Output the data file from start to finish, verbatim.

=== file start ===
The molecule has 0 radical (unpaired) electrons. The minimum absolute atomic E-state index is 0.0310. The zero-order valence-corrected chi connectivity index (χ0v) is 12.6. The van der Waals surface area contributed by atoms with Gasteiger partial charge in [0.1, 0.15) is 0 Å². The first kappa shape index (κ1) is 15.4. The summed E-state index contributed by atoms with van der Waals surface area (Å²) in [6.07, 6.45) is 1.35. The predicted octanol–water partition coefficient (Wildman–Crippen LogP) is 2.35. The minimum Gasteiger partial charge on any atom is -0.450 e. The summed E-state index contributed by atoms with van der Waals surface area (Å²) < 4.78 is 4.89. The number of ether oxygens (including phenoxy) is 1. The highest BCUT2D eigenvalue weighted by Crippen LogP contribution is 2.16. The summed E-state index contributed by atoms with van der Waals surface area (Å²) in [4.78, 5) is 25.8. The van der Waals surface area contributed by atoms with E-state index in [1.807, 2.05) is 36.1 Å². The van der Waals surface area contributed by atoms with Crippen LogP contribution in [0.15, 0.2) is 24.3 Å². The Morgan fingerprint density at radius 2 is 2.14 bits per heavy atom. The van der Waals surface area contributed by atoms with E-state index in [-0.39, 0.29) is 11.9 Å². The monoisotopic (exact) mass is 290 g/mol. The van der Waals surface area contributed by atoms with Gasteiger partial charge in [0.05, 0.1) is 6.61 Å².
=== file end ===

The molecule has 0 radical (unpaired) electrons. The minimum absolute atomic E-state index is 0.0310. The zero-order valence-corrected chi connectivity index (χ0v) is 12.6. The van der Waals surface area contributed by atoms with Gasteiger partial charge in [0.1, 0.15) is 0 Å². The first kappa shape index (κ1) is 15.4. The summed E-state index contributed by atoms with van der Waals surface area (Å²) in [6.07, 6.45) is 1.35. The predicted octanol–water partition coefficient (Wildman–Crippen LogP) is 2.35. The minimum Gasteiger partial charge on any atom is -0.450 e. The summed E-state index contributed by atoms with van der Waals surface area (Å²) < 4.78 is 4.89. The number of ether oxygens (including phenoxy) is 1. The highest BCUT2D eigenvalue weighted by Crippen LogP contribution is 2.16. The summed E-state index contributed by atoms with van der Waals surface area (Å²) in [4.78, 5) is 25.8. The van der Waals surface area contributed by atoms with E-state index in [1.807, 2.05) is 36.1 Å². The van der Waals surface area contributed by atoms with Crippen LogP contribution in [0.15, 0.2) is 24.3 Å². The Morgan fingerprint density at radius 2 is 2.14 bits per heavy atom. The van der Waals surface area contributed by atoms with E-state index in [-0.39, 0.29) is 11.9 Å². The monoisotopic (exact) mass is 290 g/mol. The van der Waals surface area contributed by atoms with Gasteiger partial charge in [0.05, 0.1) is 6.61 Å².